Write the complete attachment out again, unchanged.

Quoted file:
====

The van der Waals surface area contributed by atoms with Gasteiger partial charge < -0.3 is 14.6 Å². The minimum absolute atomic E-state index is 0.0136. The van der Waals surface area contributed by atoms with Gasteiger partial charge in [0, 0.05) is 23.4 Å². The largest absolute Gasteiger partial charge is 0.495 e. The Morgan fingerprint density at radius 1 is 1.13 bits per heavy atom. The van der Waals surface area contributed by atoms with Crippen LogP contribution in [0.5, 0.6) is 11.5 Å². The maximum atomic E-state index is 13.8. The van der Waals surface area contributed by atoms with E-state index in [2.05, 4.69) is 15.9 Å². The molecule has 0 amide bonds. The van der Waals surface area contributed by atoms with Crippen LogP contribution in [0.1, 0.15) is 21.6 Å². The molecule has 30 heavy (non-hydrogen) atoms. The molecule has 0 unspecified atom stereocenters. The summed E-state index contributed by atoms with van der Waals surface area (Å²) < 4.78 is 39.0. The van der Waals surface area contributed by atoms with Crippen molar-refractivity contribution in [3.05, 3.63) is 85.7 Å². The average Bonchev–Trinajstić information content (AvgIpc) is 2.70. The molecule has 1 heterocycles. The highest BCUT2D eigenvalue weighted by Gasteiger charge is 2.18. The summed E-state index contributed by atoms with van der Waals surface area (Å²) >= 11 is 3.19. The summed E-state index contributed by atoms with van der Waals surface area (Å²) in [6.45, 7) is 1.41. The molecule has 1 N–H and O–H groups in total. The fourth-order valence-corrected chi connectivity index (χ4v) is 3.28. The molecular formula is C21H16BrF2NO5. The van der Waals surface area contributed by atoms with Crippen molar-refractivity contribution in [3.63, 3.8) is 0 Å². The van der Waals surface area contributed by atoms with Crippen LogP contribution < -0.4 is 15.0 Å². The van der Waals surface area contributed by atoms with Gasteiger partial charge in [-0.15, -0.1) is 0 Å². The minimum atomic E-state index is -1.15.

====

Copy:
The van der Waals surface area contributed by atoms with Gasteiger partial charge < -0.3 is 14.6 Å². The minimum absolute atomic E-state index is 0.0136. The van der Waals surface area contributed by atoms with Gasteiger partial charge in [0, 0.05) is 23.4 Å². The largest absolute Gasteiger partial charge is 0.495 e. The Morgan fingerprint density at radius 1 is 1.13 bits per heavy atom. The van der Waals surface area contributed by atoms with Crippen LogP contribution in [0.5, 0.6) is 11.5 Å². The maximum atomic E-state index is 13.8. The van der Waals surface area contributed by atoms with E-state index in [2.05, 4.69) is 15.9 Å². The molecule has 0 amide bonds. The van der Waals surface area contributed by atoms with Crippen LogP contribution in [0.1, 0.15) is 21.6 Å². The molecule has 30 heavy (non-hydrogen) atoms. The molecule has 0 unspecified atom stereocenters. The summed E-state index contributed by atoms with van der Waals surface area (Å²) < 4.78 is 39.0. The van der Waals surface area contributed by atoms with Crippen molar-refractivity contribution in [3.05, 3.63) is 85.7 Å². The average Bonchev–Trinajstić information content (AvgIpc) is 2.70. The molecule has 1 heterocycles. The highest BCUT2D eigenvalue weighted by Gasteiger charge is 2.18. The summed E-state index contributed by atoms with van der Waals surface area (Å²) >= 11 is 3.19. The summed E-state index contributed by atoms with van der Waals surface area (Å²) in [6.45, 7) is 1.41. The molecule has 1 N–H and O–H groups in total. The fourth-order valence-corrected chi connectivity index (χ4v) is 3.28. The molecular formula is C21H16BrF2NO5. The van der Waals surface area contributed by atoms with Crippen molar-refractivity contribution in [3.63, 3.8) is 0 Å². The van der Waals surface area contributed by atoms with Crippen LogP contribution < -0.4 is 15.0 Å². The van der Waals surface area contributed by atoms with Gasteiger partial charge in [-0.15, -0.1) is 0 Å². The minimum atomic E-state index is -1.15.